Malaysian rejoiced last month when Netflix announced that they would be coming to our shores. We were all salivating over the massive amount of content we would finally have access too…except that it wasn’t so massive.
Malaysia would enjoy less than 20% of what was available to Netflix users in the US or even in the UK, and that looked like an especially lousy deal since we were paying the same amount for our subscriptions.
I wasn’t that interested in the news, after all, I had already subscribed to Netflix for more than 2 years, and used a VPN to enjoy US and even UK content. I loved Netflix because it had a lot of interesting content, but what really sealed the deal for me was Pocoyo and Dora the explorer…I’m a father of a 2-year-old, and having a video on demand service that lets me address my toddlers demand was a life-saver.
Netflix was far more effective than youtube for videos for my kid, first of all, the content was pure, and I could be sure that nobody was messing with it or adding commentary, but more importantly, it had no adverts, and when you have a 2-year-old the last thing you want them to watch is adverts.
But alas, the good days are over. Soon after announcing the Malaysian launch, Netflix also announced that it was clamping down on VPNs accessing the service, and yesterday I experienced first hand that effect. I couldn’t watch Netflix from my VPNs UK exit node, which in turn made me unable to watch Pocoyo or Dora, and my personal favorite–The Good Wife.
So with my daughter throwing a temper tantrum, I resulted to youtube. Obviously, that was a temporary measure to stem the short-term disaster, but trust me I will not be relying on Youtube for my video on demand, it’s too jam-packed with ads to be good for children.
A quick Google search revealed that iflix has Dora, and The Good Wife, so that’s good news. But it doesn’t have Pocoyo–what’s a guy to do.
Download of course, through torrents, only this time, I won’t feel a hint of guilt.
If the copyright holders make it impossible for me to purchase content, don’t act surprised when I pirate it. I can’t buy Pocoyo in Malaysia (easily!), and hence I’ll just torrent it and watch it offline. After all, if a legal purchase isn’t plausible, then the entire argument that illegal downloads represent ‘lost-income’ for the copyright holders won’t hold anymore.
You cannot lose income over something you never intended to sell.
A lot of people don’t agree with me, but that’s because they’re using physical-world analogies for the digital world, and that doesn’t make sense. If you have a car, and I steal it, I gain a car and you lose a car. It’s a zero-sum game. Stealing is zero-sum but downloading can’t be stealing.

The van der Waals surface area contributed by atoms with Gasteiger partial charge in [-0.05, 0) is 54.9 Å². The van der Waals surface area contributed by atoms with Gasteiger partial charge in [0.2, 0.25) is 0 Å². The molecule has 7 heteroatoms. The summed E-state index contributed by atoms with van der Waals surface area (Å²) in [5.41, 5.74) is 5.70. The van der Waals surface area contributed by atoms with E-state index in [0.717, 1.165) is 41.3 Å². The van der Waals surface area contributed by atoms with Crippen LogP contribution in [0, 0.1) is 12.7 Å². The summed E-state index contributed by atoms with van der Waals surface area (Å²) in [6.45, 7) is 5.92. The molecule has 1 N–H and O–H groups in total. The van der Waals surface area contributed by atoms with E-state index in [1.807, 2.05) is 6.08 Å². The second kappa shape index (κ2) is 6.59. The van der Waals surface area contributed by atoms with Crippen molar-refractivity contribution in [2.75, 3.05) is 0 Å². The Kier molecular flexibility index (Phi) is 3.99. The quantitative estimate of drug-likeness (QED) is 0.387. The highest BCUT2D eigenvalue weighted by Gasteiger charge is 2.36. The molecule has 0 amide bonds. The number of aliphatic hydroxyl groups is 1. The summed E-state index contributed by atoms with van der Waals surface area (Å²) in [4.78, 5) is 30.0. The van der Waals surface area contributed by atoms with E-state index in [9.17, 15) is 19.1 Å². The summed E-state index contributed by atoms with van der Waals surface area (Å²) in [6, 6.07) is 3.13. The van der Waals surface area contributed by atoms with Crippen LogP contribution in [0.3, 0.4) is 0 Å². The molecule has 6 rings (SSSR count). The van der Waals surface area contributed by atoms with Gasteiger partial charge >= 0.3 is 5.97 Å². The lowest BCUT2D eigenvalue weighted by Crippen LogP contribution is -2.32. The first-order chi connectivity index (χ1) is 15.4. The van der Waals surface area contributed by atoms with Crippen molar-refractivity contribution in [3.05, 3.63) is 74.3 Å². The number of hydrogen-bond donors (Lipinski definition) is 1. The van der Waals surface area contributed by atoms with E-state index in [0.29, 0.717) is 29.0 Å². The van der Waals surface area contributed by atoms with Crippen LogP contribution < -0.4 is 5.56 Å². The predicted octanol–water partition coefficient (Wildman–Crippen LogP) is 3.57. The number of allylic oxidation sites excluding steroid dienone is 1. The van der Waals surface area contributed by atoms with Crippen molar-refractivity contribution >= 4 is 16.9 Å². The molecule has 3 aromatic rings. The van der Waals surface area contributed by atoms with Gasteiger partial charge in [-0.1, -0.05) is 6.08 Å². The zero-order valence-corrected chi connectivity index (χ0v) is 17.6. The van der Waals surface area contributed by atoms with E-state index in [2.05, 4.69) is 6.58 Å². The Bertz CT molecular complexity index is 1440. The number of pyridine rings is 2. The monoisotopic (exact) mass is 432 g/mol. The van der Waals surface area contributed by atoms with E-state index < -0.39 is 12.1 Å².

If you produce a song, and digitally hold it, I can copy that song while you can keep your original. It’s not zero-sum. ‘Illegal’ downloading isn’t akin to stealing, it’s more like trespass. Where I’ve used a little bit of your land, but you still own it. I haven’t decreased the value of your line by trespassing in a similar way that I haven’t taken anything from you by downloading your song ‘illegally’. In other words, I can gain value without you losing it.
Most will scream that I’m denying the ‘artist’ income, failing to understand that ‘artist’ rarely get good deals from the record labels (how else do you explain P. Ramlee dying a bankrupt), and, more importantly, I can’t deny the artist income if the Artist never intended to sell to me.
Netflix users in the UK get to watch episodes of Pocoyo, while me in Malaysia can’t. I don’t have any VOD services that provides it, and my local branch of Speedy doesn’t sell it either. The closest I can come to procuring it legally it is buying a DVD set from Amazon, which cost a pretty penny even before you include the USD30 shipping, and no one can guarantee that I won’t need to go to KLIA if the shipment gets stopped in custom for any reason.
How can you justify it being so convenient (and cheap) for UK users, while being such a hassle (and expensive) for Malaysians to procure the exact same content? That’s discrimination isn’t it?
So…..I’m sorry, but I can’t feel guilty downloading ‘illegally’ when there are no realistic ‘legal’ options.
Finally, blocking VPNs affects my security. Even if I wanted to access just Malaysian Netflix content, I’d have to turn off my VPN (since my VPN doesn’t offer a Malaysian exit node, and using a local node kind of defeats the purpose of the VPN) to watch Netflix. Turning off a VPN for any reason, puts my traffic in the clear as it transverses the deep dark corners of the internet, and that’s not a security minded thing to do.
More and more people will be switching off their VPN to watch Netflix, and that’s going to reduce the overall security of the internet.
Netflix are kowtowing to the copyright holders, but it won’t necessarily hurt Netflix, it will hurt the users who instead of opting for legal streaming options are going to fall back to tried and tested torrents for their content. Which will lead them to dodgy torrent sites that host dodgy content and possible mal-vertising as well.
In other words, users are going to go back to torrenting, turn of their VPNs, visit dodgy torrent sites and still ‘pirate’ their content without giving a single cent to the copyright holder all because of this. It’s a lose-lose-lose scenario.
And the Copyright holders only have themselves to blame.